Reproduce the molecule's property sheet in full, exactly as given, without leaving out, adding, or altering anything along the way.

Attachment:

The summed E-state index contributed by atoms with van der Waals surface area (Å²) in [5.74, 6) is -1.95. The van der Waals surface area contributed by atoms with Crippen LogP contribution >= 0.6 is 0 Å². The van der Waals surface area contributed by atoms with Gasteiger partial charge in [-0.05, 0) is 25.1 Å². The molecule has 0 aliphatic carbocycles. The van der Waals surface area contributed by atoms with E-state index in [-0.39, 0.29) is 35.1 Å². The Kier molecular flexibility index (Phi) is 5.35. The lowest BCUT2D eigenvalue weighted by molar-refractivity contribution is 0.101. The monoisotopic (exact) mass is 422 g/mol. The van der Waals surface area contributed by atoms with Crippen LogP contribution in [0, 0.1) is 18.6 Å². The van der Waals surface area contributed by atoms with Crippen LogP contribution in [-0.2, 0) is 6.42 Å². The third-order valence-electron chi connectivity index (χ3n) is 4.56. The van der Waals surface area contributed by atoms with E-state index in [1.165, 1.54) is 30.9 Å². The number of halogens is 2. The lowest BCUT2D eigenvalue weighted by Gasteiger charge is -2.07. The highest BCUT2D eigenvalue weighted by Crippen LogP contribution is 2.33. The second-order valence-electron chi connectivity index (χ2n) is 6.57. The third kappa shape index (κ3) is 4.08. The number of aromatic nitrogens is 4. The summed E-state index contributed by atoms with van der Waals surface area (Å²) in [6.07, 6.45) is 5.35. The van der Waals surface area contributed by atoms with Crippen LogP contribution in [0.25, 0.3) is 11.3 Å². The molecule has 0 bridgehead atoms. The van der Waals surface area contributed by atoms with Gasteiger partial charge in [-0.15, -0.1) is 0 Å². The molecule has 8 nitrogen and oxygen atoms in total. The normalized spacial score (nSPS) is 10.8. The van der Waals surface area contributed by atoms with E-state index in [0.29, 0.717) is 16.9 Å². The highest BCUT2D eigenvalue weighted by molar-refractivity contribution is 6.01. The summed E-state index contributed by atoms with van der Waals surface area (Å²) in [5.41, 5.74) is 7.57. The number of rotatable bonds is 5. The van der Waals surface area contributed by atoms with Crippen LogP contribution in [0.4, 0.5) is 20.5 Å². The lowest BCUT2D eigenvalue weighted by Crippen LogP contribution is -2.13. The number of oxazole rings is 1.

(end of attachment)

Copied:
The summed E-state index contributed by atoms with van der Waals surface area (Å²) in [5.74, 6) is -1.95. The van der Waals surface area contributed by atoms with Crippen LogP contribution >= 0.6 is 0 Å². The van der Waals surface area contributed by atoms with Gasteiger partial charge in [-0.05, 0) is 25.1 Å². The molecule has 0 aliphatic carbocycles. The van der Waals surface area contributed by atoms with E-state index in [-0.39, 0.29) is 35.1 Å². The Kier molecular flexibility index (Phi) is 5.35. The lowest BCUT2D eigenvalue weighted by molar-refractivity contribution is 0.101. The monoisotopic (exact) mass is 422 g/mol. The van der Waals surface area contributed by atoms with Crippen LogP contribution in [0, 0.1) is 18.6 Å². The van der Waals surface area contributed by atoms with Crippen LogP contribution in [-0.2, 0) is 6.42 Å². The third-order valence-electron chi connectivity index (χ3n) is 4.56. The van der Waals surface area contributed by atoms with E-state index in [1.165, 1.54) is 30.9 Å². The number of halogens is 2. The lowest BCUT2D eigenvalue weighted by Gasteiger charge is -2.07. The highest BCUT2D eigenvalue weighted by Crippen LogP contribution is 2.33. The second-order valence-electron chi connectivity index (χ2n) is 6.57. The third kappa shape index (κ3) is 4.08. The number of aromatic nitrogens is 4. The summed E-state index contributed by atoms with van der Waals surface area (Å²) in [6.07, 6.45) is 5.35. The van der Waals surface area contributed by atoms with Crippen LogP contribution in [0.25, 0.3) is 11.3 Å². The molecule has 0 bridgehead atoms. The van der Waals surface area contributed by atoms with Gasteiger partial charge in [-0.15, -0.1) is 0 Å². The molecule has 8 nitrogen and oxygen atoms in total. The normalized spacial score (nSPS) is 10.8. The van der Waals surface area contributed by atoms with E-state index in [0.29, 0.717) is 16.9 Å². The highest BCUT2D eigenvalue weighted by molar-refractivity contribution is 6.01. The summed E-state index contributed by atoms with van der Waals surface area (Å²) in [5.41, 5.74) is 7.57. The number of rotatable bonds is 5. The van der Waals surface area contributed by atoms with Crippen LogP contribution in [0.4, 0.5) is 20.5 Å². The lowest BCUT2D eigenvalue weighted by Crippen LogP contribution is -2.13. The number of oxazole rings is 1.